Supreme Court Criminal Law Decisions From the October 2017 Term

Supreme Court Criminal Law Decisions From the October 2017 Term

The October 2017 term of the United States Supreme Court ends in June 2018. As of this writing, the justices have announced decisions in a number of criminal law and procedure cases.

Law enforcement and telecommunications industry leaders anxiously await the Court’s decision in Carpenter v. U.S., which will determine whether a valid search warrant is needed in order to obtain cell phone “location records” that show a subscriber’s location and movements but do not divulge any information regarding calls made or received.

US Supreme Court

Class v. the United States

In a 6-3 decision and majority opinion by Justice Breyer that resolved differences among lower court opinions, the Court held that by pleading guilty to a federal firearms offense Mr. Class did not automatically give up the right to challenge the constitutionality of the criminal statute under which he was charged. A dissenting opinion was filed by Justice Alito, who was joined by Justices Anthony Kennedy and Clarence Thomas. The dissent notes that the majority opinion fails to identify precisely what appellate claims may be allowed when, as here, a defendant who pleads guilty doe not explicitly waive his or her rights of appeal. The high court may, therefore, be called upon to refine its holding in a future case.

 

District of Columbia v. Wesby

This case arose out of the arrest of Wesby and others for disorderly conduct in connection with a “raucous” party in the District of Columbia. The charges were eventually dropped, and Wesby filed suit. Justice Thomas wrote for a unanimous court in finding that given all of the factual circumstances District police officers had a reasonable basis on which to conclude that Wesby was on the premises without permission, giving them probable cause for the arrest.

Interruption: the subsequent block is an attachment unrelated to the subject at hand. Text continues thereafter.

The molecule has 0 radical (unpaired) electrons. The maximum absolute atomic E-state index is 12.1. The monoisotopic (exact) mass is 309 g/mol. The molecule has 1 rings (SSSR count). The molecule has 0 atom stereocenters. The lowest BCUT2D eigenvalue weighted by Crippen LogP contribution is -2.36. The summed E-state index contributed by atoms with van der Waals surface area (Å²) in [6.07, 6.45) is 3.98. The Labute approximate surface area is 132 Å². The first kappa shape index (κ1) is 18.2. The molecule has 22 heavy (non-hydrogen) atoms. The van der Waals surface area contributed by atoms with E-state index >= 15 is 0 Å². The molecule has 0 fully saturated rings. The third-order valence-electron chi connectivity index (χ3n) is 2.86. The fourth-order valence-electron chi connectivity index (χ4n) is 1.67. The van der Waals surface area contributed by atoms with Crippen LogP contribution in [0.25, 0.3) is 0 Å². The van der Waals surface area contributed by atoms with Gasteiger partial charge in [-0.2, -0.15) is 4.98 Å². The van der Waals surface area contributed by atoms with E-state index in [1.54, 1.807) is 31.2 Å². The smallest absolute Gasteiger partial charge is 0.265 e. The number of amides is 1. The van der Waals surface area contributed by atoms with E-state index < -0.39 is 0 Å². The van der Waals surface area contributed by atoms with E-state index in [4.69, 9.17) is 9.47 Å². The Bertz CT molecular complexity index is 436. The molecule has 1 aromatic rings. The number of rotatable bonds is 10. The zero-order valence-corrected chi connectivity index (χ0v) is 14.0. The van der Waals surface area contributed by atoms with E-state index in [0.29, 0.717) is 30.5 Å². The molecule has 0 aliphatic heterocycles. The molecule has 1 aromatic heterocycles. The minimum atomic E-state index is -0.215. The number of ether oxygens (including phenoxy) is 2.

Because it found that probable cause existed, the Court was not required to determine whether the officers were entitled to qualified immunity from civil liability. It nevertheless did so, ostensibly to correct what the Justices identified as errors in the lower court’s legal analysis.

 

Sessions v. Dimaya

This “criminal removal” case was originally argued during the Court’s 2016 term, but reargument was ordered due to the vacancy resulting from the death of Justice Scalia. A divided Court held 5-4 that the language of the federal statute authorizing deportation of legally resident aliens who commit “violent felonies” is so vague as to violate the 14th Amendment’s due process clause. Interestingly, the Court relied upon a 2015 decision in which Justice Scalia wrote for the majority in striking down a provision of the Armed Career Criminal Act on similar grounds.

Byrd v. the United States

Terrence Byrd was arrested when, following a valid traffic stop, Pennsylvania State Police searched without consent the car in which Byrd was traveling and found drugs and body armor in the trunk. The car was rented by a female acquaintance, and the rental agreement did not name Byrd as an authorized driver. The police, therefore, believed that neither a warrant nor Byrd’s consent was needed in order to conduct the search.

Writing for a unanimous Court, Justice Anthony Kennedy concluded that despite his not being named in the rental agreement, Byrd had a reasonable expectation of privacy. It remanded the case for consideration of other arguments offered in support of the validity of the search, including a claim that the acquaintance had fraudulently rented the vehicle as a sort of straw party because of Byrd’s prior criminal record.

 

McCoy v. Louisiana

In a triple murder case, convicted defendant McCoy’s counsel, over McCoy’s objection, admitted McCoy’s guilt. Counsel reasonably believed that this would persuade the jury to sentence McCoy to life imprisonment rather than death. In a 6-3 decision, the Court ruled that a criminal defendant is ultimately in charge of legal strategy decisions in connection with his or her defense, and that counsel may not ignore the defendant’s instructions, even when doing so is objectively the best course of action.

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